Guys and Dolls

Guys and Dolls is based on short stories by Damon Runyon, a newspaper columnist whose thirty-year career was at its peak in the 1930’s. The New Yorker’s Adam Gopnik provided this appreciation of Runyon’s work in a 2009 casual:

damon_runyon_5103Of all the pop formalists, the purest and strangest may be Damon Runyon, the New York storyteller, newspaperman, and sportswriter who wrote for the Hearst press for more than thirty years, inspired a couple of Capra movies, and died in 1946. Runyon’s appeal … came from his mastery of an American idiom. We read Runyon not for the stories but for the slang, half found on Broadway in the nineteen-twenties and thirties and half cooked up in his own head. We read Runyon for sentences like this: “If I have all the tears that are shed on Broadway by guys in love, I will have enough salt water to start an opposition ocean to the Atlantic and Pacific, with enough left over to run the Great Salt Lake out of business.” And for paragraphs like these, at the beginning of “Lonely Heart”:

“It seems that one spring day, a character by the name of Nicely-Nicely Jones arrives in a ward in a hospital in the City of Newark, N.J., with such a severe case of pneumonia that the attending physician, who is a horse player at heart, and very absentminded, writes 100, 40 and 10 on the chart over Nicely-Nicely’s bed.

It comes out afterward that what the physician means is that it is 100 to 1 in his line that Nicely-Nicely does not recover at all, 40 to 1 that he will not last a week, and 10 to 1 that if he does get well he will never be the same again.

Well, Nicely-Nicely is greatly discouraged when he sees this price against him, because he is personally a chalk eater when it comes to price, a chalk eater being a character who always plays the short-priced favorites, and he can see that such a long shot as he is has very little chance to win. In fact, he is so discouraged that he does not even feel like taking a little of the price against him to show.

Afterward there is some criticism of Nicely-Nicely among the citizens around Mindy’s restaurant on Broadway, because he does not advise them of this marker, as these citizens are always willing to bet that what Nicely-Nicely dies of will be overfeeding and never anything small like pneumonia, for Nicely-Nicely is known far and wide as a character who dearly loves to commit eating.”

Here are all the elements of Runyon’s voice: the perpetual present tense, the world without conditional moods, the stilted, over-elaborate attempt at precision, and, above all, a way of life and a social class evoked purely through vernacular. And then there is the unchanging, perpetually nameless and anxious-eager Narrator, with his warily formal diction and his cautious good manners—a born exquisitist telling stories at Lindy’s, trying to define a chalk-eater while using the mild word “discouraged.” The Narrator is, crucially, one of the lowest-status figures in Runyon’s bicameral world, where the petty hustlers and horseplayers who haunt Lindy’s by day are set against their sinister opposites, hit men and gangsters, who mostly hail from Brooklyn and Harlem and arrive at night. (The chorus dolls of the Hot Box night club move between the two.) “One evening along about seven o’clock I am sitting in Mindy’s restaurant putting on the gefilte fish, which is a dish I am very fond of, when in come three parties from Brooklyn wearing caps as follows: Harry the Horse, Little Isadore and Spanish John”—that’s the essential Runyon opening. The Narrator has to be careful; he is telling stories, often, of what elaborate politesse it takes to keep from getting killed, and his care is the source of a lot of his comedy. A wiseguy on the lower end of the totem pole is of necessity an expert in courtesy. (And Runyon’s world, let’s note, is not Times Square and Forty-second Street, where the kids and the grind houses and the freak shows were, but up at Broadway around Fiftieth, where the night clubs and the restaurants and the drugstores were.)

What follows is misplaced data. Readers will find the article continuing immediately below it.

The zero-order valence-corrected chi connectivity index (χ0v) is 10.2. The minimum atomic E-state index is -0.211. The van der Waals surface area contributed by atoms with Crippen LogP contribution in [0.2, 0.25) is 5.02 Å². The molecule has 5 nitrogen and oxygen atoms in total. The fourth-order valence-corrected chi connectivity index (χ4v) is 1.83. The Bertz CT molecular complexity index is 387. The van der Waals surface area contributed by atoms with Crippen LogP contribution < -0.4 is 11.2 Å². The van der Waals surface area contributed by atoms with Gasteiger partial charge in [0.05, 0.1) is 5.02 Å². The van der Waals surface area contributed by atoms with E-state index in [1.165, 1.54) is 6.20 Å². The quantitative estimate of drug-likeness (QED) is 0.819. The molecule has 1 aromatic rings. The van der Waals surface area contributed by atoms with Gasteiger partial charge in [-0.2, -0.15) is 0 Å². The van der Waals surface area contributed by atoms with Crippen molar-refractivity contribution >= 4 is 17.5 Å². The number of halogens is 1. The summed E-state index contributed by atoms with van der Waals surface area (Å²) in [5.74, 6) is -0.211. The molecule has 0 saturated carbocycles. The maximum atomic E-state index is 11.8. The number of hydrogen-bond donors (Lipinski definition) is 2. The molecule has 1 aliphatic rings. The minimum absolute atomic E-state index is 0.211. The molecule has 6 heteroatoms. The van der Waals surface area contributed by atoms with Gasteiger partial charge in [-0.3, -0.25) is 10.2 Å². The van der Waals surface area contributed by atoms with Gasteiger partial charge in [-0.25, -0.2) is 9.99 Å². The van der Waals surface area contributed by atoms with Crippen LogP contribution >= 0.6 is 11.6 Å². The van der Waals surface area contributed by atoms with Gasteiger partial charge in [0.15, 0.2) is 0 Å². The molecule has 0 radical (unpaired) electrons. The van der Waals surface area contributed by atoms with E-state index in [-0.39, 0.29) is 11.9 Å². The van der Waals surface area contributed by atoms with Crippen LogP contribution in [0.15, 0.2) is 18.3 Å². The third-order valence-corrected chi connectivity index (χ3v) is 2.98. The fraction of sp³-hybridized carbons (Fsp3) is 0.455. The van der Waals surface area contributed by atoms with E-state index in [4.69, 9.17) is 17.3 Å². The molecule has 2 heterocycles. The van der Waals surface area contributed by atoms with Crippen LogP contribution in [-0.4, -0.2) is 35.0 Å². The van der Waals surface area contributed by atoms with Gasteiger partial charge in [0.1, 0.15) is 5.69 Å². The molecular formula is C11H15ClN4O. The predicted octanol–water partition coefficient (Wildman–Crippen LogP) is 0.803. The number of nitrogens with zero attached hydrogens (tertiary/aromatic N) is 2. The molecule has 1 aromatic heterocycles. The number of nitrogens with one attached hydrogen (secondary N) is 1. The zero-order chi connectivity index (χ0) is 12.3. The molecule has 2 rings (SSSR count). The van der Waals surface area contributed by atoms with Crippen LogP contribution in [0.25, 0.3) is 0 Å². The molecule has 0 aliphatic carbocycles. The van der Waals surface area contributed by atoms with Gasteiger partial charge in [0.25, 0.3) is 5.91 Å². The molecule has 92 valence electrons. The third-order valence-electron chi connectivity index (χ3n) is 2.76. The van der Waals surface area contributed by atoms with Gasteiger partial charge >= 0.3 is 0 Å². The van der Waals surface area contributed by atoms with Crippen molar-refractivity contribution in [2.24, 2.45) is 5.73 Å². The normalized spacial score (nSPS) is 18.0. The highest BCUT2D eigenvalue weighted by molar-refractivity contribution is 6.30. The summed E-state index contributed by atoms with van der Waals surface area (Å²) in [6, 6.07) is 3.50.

14-Damon-Runyon073Damon Runyon’s Broadway is also evoked vividly in a colorful essay on the site Talkin’ Broadway, and columnist Dan Rodricks in the Baltimore Sun describes Runyonland as a “bygone, neon-bright underworld of theatrical agents, showgirls, relatively harmless (by today’s standards) gangsters, bookies, gamblers, bunco artists, vice cops, restaurateurs, singers, dancers, bartenders and nobodies who became somebodies once Runyon met them, listened to them and wrote their stories.”

“With great style,” says Rodrick, Runyon “did something that hadn’t been done much in American newspapering — he wrote from the street. He wrote about people who, because of their low station or lack of public office, never once dreamed of getting their names in the newspaper. He didn’t write about the major political issues of the day, but how people worked, played, dreamed and schemed. He put flesh and blood where there had been only the vaguest outline of humanity.”

When does Guys and Dolls take place? The script provides only one explicit clue, in the song “Take Back Your Mink,” when Adelaide recounts the gifts bestowed on her by her generous gentleman friend back in “late forty-eight.” 1948 seems a bit late, since so much of Runyon’s world is shaped by the social phenomena of the early 1930’s, an era when the converging forces of the Depression and Prohibition provided the perfect spawning grounds for small-time crooks and hard-luck hustlers. Of course, Cole Porter’s Kiss Me Kate (1948) features two dice-playing mugs with Runyonesque diction who memorably exhort us to “Brush Up Your Shakespeare.” It appears this particular species of low-life could be found on the streets of New York through the 1930’s and 40’s, though by 1950, when Jo Swerling and Abe Burrows penned the libretto for Guys and Dolls, these characters were familiar archetypes.